I’ve been thinking about a great impostor — one so clever that he deceived even the devil himself.
This master of illusion has turned angels into demons, kings into animals, pastors into predators, and sheep into wolves.
While the elusive deceiver is not a person, it overcomes that problem by borrowing personality from its victims. With no shame, it clothes itself in the thoughts, emotions, and wills of those whose trust it betrays.
What I find troubling is that without realizing it I’ve walked, laughed, and cried with this impostor. I’m learning that he is no fool. He flatters us. He defers to us. He encourages us to develop an exaggerated opinion of our own importance, while at the same time letting us think negative and self-destructive thoughts about ourselves.
This deceiver of deceivers is pride. He has hats for every occasion and masks for every emotion. He has a different voice for every decision. Sometimes he struts—sometimes he limps.
See if you recognize this great impostor in his own gallery of disguises. See if you agree that what makes “The Prince of Pride” so difficult to track is that he can swagger with self-importance one minute while hiding behind the illusion of humility the next.
Self-defeating Pride The pride that keeps us from doing better when we are doing well can also keep us from changing when we are in trouble. On a good day, we don’t feel a need to change. When trouble comes, we don’t want people to think we’re changing our ways just because we’re in trouble.
Wounded Pride The pride that prompts us to think more highly of ourselves than we ought to think can also fill us with self-contempt when we don’t live up to our own expectations.
Fearful Pride The ego that causes us to be overly competitive on some occasions can also keep us from trying at all in other situations. Sometimes pride makes us willing to win at the expense of others. Sometimes it causes us to avoid the embarrassment of possible failure.
Uninhibited Pride The pride that causes us to be meticulous with our appearance can also cause us not to care what others think of us.
Self-deceiving Pride The pride that causes us to call attention to other people’s mistakes can lead us to believe we don’t have any reason to be critical of ourselves.
Procrastinating Pride The arrogance that causes us to think we can change anytime we want can keep us from ever changing at all.
Uncaring Pride The conceit that allows us to be preoccupied with our own problems can also help us to be oblivious to the pain of others.
Sulking Pride The pride that keeps us from asking others for help can also cause us to sulk when others are not “there for us.”
Self-introducing Pride Sometimes to admit pride seems fatal. At other times, saying that we know we are proud is a way of saying we think we have something to be proud about.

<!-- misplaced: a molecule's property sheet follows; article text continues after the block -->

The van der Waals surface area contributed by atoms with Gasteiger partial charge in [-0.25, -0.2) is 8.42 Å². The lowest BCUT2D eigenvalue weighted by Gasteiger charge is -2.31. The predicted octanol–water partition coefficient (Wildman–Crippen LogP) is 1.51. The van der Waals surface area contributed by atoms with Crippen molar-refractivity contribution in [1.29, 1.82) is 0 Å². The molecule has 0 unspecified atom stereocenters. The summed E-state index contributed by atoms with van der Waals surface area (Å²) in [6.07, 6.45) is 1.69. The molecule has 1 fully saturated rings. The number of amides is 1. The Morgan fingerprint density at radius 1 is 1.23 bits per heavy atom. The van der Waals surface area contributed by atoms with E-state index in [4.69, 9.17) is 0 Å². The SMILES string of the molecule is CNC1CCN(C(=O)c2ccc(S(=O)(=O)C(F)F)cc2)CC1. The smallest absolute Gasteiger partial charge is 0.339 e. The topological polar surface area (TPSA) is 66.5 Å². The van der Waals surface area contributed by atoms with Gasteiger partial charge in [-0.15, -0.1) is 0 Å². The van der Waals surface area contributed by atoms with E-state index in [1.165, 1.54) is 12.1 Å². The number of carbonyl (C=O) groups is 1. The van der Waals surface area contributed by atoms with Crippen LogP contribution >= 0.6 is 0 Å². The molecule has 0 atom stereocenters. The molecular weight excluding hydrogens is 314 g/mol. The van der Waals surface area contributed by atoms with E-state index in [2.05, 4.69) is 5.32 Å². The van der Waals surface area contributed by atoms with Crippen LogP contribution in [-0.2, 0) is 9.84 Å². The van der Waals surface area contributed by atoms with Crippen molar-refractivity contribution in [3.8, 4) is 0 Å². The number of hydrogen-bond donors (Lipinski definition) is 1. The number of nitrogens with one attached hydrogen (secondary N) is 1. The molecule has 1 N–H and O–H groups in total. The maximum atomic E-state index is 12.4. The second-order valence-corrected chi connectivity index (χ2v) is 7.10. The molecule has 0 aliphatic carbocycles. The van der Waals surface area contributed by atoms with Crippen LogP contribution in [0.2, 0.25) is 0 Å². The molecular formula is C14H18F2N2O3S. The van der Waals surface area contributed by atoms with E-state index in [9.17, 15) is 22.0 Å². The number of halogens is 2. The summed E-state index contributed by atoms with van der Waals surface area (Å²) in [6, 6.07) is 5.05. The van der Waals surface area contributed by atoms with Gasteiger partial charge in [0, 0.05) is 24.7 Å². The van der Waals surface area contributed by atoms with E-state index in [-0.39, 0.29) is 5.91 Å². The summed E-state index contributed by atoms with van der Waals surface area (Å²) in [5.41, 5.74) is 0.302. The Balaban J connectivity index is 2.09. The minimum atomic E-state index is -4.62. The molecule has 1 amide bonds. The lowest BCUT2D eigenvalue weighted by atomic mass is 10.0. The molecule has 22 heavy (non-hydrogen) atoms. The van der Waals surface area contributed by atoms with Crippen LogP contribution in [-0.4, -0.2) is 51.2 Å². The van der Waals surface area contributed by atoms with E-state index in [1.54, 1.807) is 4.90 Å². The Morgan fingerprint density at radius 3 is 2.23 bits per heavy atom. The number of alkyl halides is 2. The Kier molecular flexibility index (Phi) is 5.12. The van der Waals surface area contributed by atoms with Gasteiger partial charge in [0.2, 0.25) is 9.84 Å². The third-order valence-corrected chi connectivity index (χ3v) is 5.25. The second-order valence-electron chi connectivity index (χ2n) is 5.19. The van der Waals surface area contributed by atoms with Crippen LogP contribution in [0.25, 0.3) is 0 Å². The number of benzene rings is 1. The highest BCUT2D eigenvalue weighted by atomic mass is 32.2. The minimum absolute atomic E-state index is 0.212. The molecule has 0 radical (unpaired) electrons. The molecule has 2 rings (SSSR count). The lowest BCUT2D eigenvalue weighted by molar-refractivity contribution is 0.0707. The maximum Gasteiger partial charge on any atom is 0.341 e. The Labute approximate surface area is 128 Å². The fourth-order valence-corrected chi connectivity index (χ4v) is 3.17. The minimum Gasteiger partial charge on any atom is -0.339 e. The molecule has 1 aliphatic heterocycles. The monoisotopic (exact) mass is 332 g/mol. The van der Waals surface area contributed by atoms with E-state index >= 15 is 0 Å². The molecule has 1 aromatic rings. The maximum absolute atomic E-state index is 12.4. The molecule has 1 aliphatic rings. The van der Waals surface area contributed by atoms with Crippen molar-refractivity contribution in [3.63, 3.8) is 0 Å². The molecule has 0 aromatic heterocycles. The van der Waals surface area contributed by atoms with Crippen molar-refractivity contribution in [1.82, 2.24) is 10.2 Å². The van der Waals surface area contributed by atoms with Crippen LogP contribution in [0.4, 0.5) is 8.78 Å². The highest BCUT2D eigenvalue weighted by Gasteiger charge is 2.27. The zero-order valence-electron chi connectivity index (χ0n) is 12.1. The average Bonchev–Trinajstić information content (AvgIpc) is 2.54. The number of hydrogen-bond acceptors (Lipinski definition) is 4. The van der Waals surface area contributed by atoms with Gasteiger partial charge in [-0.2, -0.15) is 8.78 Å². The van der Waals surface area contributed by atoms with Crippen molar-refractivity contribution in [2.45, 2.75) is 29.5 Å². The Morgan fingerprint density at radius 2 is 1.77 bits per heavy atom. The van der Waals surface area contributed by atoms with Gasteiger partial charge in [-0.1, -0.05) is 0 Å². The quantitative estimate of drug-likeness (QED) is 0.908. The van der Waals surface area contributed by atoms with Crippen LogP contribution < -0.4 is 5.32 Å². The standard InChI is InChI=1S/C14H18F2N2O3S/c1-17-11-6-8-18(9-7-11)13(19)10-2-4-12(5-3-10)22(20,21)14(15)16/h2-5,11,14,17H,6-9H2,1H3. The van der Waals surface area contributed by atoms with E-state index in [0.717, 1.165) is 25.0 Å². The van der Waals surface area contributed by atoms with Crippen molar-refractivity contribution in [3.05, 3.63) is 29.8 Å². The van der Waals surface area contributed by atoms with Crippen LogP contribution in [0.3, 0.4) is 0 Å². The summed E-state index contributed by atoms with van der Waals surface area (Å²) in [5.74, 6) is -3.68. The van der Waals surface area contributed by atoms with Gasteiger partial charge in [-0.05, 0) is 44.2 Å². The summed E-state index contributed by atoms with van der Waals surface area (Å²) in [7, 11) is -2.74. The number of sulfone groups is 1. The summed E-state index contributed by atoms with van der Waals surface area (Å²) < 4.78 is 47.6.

Self-berating Pride The pride that keeps us from admitting we’re wrong can also lead to self-berating behavior that helps us avoid being corrected by others.
Pious Pride The pride that causes us to be prayerless in our personal life can also prompt us to pray with crowd-pleasing eloquence in public settings.
Overly-talkative Pride The survival instinct that prompts us to be silent about what is really happening in us can also cause us to dominate conversations and relationships when we don’t want others asking questions.
Slacker Pride The self-sufficiency that drives workaholics to try to make themselves indispensable can also cause a lazy person to assume that he can be a slacker without consequences.
Tearful Pride The conceit that causes us to disregard the feelings of others can also cause us to use tears to play on the emotions of others when we want something.
Quiet Pride The self-interest that causes us to parade our success can also prompt us not to admit our failures.
Contrite Pride The self-absorption that allows us to protect ourselves at others’ expense can also prompt us to demand forgiveness when we’ve been forced to confess.
Pride isn’t just an excessive opinion of ourselves that acts at the expense of others. Ironically, pride is the ultimate form of self-delusion. If it can’t hit us with a right, it will come at us from the left. If our northern front is strong, it will hit us from the south. If we’re reinforced on the ground, it will attack us from the air.
At least one lesson surfaces. When we understand the strategies of pride that feed on our own human nature, we have that many reasons to get on our knees. When we live unaware of pride’s delusions, we have knees that won’t bend.
Healthy humility might sound like a bitter pill. But taking the attitude of Christ is an antidote for self-destruction. While pride is a sure way to create problems for ourselves, the opposite of pride leaves no regrets. God Himself becomes our satisfaction. “God resists the proud, but gives grace to the humble” (James 4:6).
Father, please forgive us for proudly thinking that our interests are more urgent than Your interests, and that our pain is more important than the pain of others. In our clearer moments we realize we have no higher calling than to be “living sacrifices” who think no more and no less of ourselves than You want us to think (Romans 12:1-3).
Mart De Haan, Been Thinking About, Copyright 2005 by RBC Ministries, Grand Rapids, MI. Reprinted by permission. All rights reserved.